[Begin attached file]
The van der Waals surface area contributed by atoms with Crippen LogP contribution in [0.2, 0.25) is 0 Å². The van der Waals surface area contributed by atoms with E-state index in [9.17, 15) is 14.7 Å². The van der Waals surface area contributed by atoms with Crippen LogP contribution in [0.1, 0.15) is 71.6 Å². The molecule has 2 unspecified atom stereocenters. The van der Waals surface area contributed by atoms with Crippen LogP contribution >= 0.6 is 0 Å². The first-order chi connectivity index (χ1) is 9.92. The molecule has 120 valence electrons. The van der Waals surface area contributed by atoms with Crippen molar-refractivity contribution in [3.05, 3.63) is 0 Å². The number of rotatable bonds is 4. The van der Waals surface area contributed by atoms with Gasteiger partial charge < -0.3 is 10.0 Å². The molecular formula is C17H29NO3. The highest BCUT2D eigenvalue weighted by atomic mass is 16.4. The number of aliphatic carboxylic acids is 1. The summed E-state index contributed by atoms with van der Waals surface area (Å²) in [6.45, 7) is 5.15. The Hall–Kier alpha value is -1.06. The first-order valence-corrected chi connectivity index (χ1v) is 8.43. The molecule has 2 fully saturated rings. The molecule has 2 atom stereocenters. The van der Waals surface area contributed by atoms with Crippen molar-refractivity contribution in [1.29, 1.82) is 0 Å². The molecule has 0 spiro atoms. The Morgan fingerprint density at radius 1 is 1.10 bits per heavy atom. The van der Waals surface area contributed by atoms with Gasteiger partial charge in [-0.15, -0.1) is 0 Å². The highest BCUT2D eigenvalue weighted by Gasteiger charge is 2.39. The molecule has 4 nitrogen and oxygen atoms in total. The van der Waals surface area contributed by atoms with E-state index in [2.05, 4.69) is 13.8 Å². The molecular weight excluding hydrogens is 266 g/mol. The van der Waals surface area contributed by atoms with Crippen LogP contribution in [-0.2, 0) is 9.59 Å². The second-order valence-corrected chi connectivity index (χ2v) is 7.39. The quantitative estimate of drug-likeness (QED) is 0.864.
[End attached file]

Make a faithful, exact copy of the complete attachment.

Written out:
The van der Waals surface area contributed by atoms with Crippen LogP contribution in [0.2, 0.25) is 0 Å². The van der Waals surface area contributed by atoms with E-state index in [9.17, 15) is 14.7 Å². The van der Waals surface area contributed by atoms with Crippen LogP contribution in [0.1, 0.15) is 71.6 Å². The molecule has 2 unspecified atom stereocenters. The van der Waals surface area contributed by atoms with Crippen LogP contribution >= 0.6 is 0 Å². The first-order chi connectivity index (χ1) is 9.92. The molecule has 120 valence electrons. The van der Waals surface area contributed by atoms with Crippen molar-refractivity contribution in [3.05, 3.63) is 0 Å². The number of rotatable bonds is 4. The van der Waals surface area contributed by atoms with Gasteiger partial charge < -0.3 is 10.0 Å². The molecular formula is C17H29NO3. The highest BCUT2D eigenvalue weighted by atomic mass is 16.4. The number of aliphatic carboxylic acids is 1. The summed E-state index contributed by atoms with van der Waals surface area (Å²) in [6.45, 7) is 5.15. The Hall–Kier alpha value is -1.06. The first-order valence-corrected chi connectivity index (χ1v) is 8.43. The molecule has 2 fully saturated rings. The molecule has 2 atom stereocenters. The van der Waals surface area contributed by atoms with Crippen molar-refractivity contribution in [1.29, 1.82) is 0 Å². The molecule has 0 spiro atoms. The Morgan fingerprint density at radius 1 is 1.10 bits per heavy atom. The van der Waals surface area contributed by atoms with Gasteiger partial charge in [-0.15, -0.1) is 0 Å². The highest BCUT2D eigenvalue weighted by Gasteiger charge is 2.39. The molecule has 4 nitrogen and oxygen atoms in total. The van der Waals surface area contributed by atoms with E-state index in [2.05, 4.69) is 13.8 Å². The molecular weight excluding hydrogens is 266 g/mol. The van der Waals surface area contributed by atoms with Crippen LogP contribution in [-0.2, 0) is 9.59 Å². The second-order valence-corrected chi connectivity index (χ2v) is 7.39. The quantitative estimate of drug-likeness (QED) is 0.864.